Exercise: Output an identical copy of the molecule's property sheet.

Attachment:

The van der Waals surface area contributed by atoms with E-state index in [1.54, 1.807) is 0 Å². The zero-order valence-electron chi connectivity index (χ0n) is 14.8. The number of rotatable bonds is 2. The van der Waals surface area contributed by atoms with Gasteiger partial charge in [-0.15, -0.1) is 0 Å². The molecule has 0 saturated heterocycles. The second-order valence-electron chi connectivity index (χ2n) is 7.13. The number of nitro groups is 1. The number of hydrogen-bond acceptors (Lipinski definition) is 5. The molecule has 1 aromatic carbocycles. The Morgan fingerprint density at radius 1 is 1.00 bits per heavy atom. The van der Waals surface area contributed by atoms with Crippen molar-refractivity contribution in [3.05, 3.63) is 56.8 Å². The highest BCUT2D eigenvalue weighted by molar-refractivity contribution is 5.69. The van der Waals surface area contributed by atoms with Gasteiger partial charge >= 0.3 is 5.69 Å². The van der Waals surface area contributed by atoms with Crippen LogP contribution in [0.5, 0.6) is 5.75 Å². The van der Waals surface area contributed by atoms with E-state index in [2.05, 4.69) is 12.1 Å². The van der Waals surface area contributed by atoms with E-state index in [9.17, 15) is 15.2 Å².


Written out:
The van der Waals surface area contributed by atoms with E-state index in [1.54, 1.807) is 0 Å². The zero-order valence-electron chi connectivity index (χ0n) is 14.8. The number of rotatable bonds is 2. The van der Waals surface area contributed by atoms with Gasteiger partial charge in [-0.15, -0.1) is 0 Å². The molecule has 0 saturated heterocycles. The second-order valence-electron chi connectivity index (χ2n) is 7.13. The number of nitro groups is 1. The number of hydrogen-bond acceptors (Lipinski definition) is 5. The molecule has 1 aromatic carbocycles. The Morgan fingerprint density at radius 1 is 1.00 bits per heavy atom. The van der Waals surface area contributed by atoms with Crippen molar-refractivity contribution in [3.05, 3.63) is 56.8 Å². The highest BCUT2D eigenvalue weighted by molar-refractivity contribution is 5.69. The van der Waals surface area contributed by atoms with Gasteiger partial charge >= 0.3 is 5.69 Å². The van der Waals surface area contributed by atoms with Crippen LogP contribution in [0.5, 0.6) is 5.75 Å². The van der Waals surface area contributed by atoms with E-state index in [2.05, 4.69) is 12.1 Å². The van der Waals surface area contributed by atoms with E-state index in [9.17, 15) is 15.2 Å².